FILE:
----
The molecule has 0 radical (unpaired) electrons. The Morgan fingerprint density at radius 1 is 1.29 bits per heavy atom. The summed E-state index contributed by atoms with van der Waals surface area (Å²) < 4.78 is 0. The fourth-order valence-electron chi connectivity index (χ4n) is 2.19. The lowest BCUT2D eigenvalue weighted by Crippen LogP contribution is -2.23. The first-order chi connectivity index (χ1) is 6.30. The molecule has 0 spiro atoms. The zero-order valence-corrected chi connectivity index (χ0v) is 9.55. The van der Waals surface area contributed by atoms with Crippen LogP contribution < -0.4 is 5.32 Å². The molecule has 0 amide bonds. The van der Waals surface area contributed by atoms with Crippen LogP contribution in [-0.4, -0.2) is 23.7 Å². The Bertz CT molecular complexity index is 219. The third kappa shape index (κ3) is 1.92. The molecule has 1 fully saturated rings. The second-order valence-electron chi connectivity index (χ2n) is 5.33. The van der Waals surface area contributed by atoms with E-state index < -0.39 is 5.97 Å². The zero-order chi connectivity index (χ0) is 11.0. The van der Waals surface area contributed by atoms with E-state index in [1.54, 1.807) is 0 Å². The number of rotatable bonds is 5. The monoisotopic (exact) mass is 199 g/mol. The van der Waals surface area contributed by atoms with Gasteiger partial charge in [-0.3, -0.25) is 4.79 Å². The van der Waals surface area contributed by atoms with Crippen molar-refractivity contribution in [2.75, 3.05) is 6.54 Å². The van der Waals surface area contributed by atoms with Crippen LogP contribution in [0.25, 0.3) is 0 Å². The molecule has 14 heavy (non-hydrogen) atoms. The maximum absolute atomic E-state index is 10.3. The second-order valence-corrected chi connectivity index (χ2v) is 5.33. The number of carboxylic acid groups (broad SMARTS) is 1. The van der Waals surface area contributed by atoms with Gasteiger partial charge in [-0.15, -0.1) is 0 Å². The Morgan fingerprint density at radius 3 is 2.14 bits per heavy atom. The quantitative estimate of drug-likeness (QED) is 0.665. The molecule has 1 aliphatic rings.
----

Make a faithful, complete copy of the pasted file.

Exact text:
The molecule has 0 radical (unpaired) electrons. The Morgan fingerprint density at radius 1 is 1.29 bits per heavy atom. The summed E-state index contributed by atoms with van der Waals surface area (Å²) < 4.78 is 0. The fourth-order valence-electron chi connectivity index (χ4n) is 2.19. The lowest BCUT2D eigenvalue weighted by Crippen LogP contribution is -2.23. The first-order chi connectivity index (χ1) is 6.30. The molecule has 0 spiro atoms. The zero-order valence-corrected chi connectivity index (χ0v) is 9.55. The van der Waals surface area contributed by atoms with Crippen LogP contribution < -0.4 is 5.32 Å². The molecule has 0 amide bonds. The van der Waals surface area contributed by atoms with Crippen LogP contribution in [-0.4, -0.2) is 23.7 Å². The Bertz CT molecular complexity index is 219. The third kappa shape index (κ3) is 1.92. The molecule has 1 fully saturated rings. The second-order valence-electron chi connectivity index (χ2n) is 5.33. The van der Waals surface area contributed by atoms with E-state index < -0.39 is 5.97 Å². The zero-order chi connectivity index (χ0) is 11.0. The van der Waals surface area contributed by atoms with E-state index in [1.54, 1.807) is 0 Å². The number of rotatable bonds is 5. The monoisotopic (exact) mass is 199 g/mol. The van der Waals surface area contributed by atoms with Gasteiger partial charge in [-0.3, -0.25) is 4.79 Å². The van der Waals surface area contributed by atoms with Crippen molar-refractivity contribution in [2.75, 3.05) is 6.54 Å². The van der Waals surface area contributed by atoms with Crippen LogP contribution in [0.25, 0.3) is 0 Å². The molecule has 14 heavy (non-hydrogen) atoms. The maximum absolute atomic E-state index is 10.3. The second-order valence-corrected chi connectivity index (χ2v) is 5.33. The number of carboxylic acid groups (broad SMARTS) is 1. The van der Waals surface area contributed by atoms with Gasteiger partial charge in [-0.15, -0.1) is 0 Å². The Morgan fingerprint density at radius 3 is 2.14 bits per heavy atom. The quantitative estimate of drug-likeness (QED) is 0.665. The molecule has 1 aliphatic rings.